Activision Blizzard to Set Up Shop in Barcelona Following EU’s Approval for Microsoft Acquisition


Activision Blizzard said its studio that developed Call of Duty would set up shop in Barcelona, putting into action its pledge to invest in Europe after Brussels approved Microsoft‘s $69 billion (nearly Rs. 5,66,000 crore) acquisition of the company in May.

The US company said on Wednesday its game developer Infinity Ward, which created the blockbuster first-person shooter game, would join its Digital Legends mobile games unit in the Spanish city.

The decision comes after Britain blocked the Microsoft takeover, prompting Activision, which has studios in Guildford and Warrington in England, to say it would “reassess” its growth plans in the country.

In contrast, it said it would “meaningfully expand” its investment and workforce in the European Union after the deal received the green light there.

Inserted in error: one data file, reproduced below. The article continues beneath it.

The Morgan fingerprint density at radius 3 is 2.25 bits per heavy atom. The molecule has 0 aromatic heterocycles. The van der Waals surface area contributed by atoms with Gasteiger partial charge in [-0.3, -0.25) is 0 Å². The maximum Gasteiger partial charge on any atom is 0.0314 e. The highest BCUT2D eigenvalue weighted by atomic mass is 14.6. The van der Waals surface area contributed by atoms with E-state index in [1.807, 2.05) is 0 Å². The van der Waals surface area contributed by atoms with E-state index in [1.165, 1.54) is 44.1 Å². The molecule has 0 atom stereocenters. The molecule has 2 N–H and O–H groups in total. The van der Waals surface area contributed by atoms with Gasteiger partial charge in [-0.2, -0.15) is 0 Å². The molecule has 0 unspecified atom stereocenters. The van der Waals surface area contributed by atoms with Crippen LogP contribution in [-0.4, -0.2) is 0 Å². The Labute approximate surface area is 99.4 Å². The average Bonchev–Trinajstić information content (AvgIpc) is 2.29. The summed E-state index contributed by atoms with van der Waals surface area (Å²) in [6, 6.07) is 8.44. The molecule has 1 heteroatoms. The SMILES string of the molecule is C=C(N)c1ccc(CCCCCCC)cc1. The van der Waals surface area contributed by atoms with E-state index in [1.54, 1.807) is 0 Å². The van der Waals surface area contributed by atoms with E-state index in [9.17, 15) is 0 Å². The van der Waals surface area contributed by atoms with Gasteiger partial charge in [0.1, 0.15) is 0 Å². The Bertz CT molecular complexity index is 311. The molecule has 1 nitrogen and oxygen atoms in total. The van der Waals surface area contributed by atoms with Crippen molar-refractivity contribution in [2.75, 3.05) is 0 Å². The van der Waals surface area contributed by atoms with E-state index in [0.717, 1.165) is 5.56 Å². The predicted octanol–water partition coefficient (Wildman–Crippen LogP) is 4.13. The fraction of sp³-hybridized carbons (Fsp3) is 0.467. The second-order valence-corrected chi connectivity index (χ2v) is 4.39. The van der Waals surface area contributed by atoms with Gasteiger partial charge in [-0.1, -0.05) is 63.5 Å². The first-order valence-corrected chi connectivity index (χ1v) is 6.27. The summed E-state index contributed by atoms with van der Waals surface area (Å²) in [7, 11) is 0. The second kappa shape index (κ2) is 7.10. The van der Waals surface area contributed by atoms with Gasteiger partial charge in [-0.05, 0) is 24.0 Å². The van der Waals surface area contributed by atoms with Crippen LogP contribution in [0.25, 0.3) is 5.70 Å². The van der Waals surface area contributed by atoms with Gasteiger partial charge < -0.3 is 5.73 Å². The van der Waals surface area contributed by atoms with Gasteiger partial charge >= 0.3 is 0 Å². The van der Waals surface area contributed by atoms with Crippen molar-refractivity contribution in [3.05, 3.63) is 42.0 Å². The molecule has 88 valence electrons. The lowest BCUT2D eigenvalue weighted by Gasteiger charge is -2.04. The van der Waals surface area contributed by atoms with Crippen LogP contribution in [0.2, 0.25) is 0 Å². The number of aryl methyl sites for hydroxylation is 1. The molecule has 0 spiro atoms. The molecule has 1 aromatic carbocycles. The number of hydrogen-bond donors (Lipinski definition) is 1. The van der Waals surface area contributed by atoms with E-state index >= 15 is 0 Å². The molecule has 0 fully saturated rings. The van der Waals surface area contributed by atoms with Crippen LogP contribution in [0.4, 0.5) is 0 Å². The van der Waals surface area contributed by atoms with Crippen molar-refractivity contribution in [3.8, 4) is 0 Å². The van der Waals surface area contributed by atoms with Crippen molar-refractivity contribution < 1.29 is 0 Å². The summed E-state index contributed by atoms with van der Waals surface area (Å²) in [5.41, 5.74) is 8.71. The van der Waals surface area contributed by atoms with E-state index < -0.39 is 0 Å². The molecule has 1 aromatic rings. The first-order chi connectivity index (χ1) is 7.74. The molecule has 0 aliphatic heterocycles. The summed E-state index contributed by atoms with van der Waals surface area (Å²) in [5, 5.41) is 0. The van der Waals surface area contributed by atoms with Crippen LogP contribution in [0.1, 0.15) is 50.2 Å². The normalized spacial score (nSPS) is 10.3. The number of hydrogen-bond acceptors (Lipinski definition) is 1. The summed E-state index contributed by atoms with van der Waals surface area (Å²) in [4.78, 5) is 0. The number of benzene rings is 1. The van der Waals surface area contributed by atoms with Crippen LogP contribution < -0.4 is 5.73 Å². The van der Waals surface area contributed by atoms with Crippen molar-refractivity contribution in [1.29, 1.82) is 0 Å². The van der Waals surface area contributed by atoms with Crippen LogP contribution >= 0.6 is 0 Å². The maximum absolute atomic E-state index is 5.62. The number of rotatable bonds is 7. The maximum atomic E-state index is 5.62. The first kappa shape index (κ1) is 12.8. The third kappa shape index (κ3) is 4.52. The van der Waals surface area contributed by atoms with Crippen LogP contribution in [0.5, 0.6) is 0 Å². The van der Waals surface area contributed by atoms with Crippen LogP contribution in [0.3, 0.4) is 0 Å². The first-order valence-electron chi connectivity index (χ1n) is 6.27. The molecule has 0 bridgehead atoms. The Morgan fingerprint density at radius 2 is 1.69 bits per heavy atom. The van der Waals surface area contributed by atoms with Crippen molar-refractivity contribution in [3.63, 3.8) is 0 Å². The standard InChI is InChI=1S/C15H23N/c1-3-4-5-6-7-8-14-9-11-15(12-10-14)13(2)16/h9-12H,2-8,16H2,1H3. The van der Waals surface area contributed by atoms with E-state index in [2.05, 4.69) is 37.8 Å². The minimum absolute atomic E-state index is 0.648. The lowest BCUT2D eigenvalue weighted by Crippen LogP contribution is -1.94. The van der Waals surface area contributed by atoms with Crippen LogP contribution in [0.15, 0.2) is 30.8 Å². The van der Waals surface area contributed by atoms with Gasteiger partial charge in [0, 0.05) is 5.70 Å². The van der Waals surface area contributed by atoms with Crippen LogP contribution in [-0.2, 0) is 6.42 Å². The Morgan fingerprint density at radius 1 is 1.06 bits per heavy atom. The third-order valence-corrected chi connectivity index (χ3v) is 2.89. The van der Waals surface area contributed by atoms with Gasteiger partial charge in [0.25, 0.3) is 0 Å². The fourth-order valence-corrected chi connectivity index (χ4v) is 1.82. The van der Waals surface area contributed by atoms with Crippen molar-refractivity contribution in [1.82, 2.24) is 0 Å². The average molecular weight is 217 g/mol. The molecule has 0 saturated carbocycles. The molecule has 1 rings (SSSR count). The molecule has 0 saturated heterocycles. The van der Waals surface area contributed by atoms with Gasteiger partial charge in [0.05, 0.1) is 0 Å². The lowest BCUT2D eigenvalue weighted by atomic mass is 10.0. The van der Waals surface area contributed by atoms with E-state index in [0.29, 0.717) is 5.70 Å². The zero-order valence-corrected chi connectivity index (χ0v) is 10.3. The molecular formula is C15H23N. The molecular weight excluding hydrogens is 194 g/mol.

Microsoft and Activision Blizzard are battling antitrust regulators on both sides of the Atlantic to clinch the deal, the biggest ever in video gaming.

Activision Blizzard CEO Bobby Kotick and his Microsoft counterpart Satya Nadella are due to testify in a court in San Francisco on Wednesday to urge a judge to allow the merger.

The Federal Trade Commission, which is seeking to block the deal, wants the transaction temporarily stopped in order to allow the agency’s in-house judge to decide the case.

Microsoft is appealing the British veto with the “aggressive” support of Activision.

The games company, which also owns the Candy Crush Saga and World of Warcraft franchises, said in April that Britain was “clearly closed for business” after the deal was blocked.

It said on Wednesday it was looking closely at the EU to enlarge its studio footprint.

“For good reason: Europe has played a key role in the evolution of gaming — particularly mobile gaming — across the globe and it’s not unreasonable to expect developers on the continent to maintain that momentum thanks to ample skills, ambition, and government support,” it said in a blog post.

© Thomson Reuters 2023

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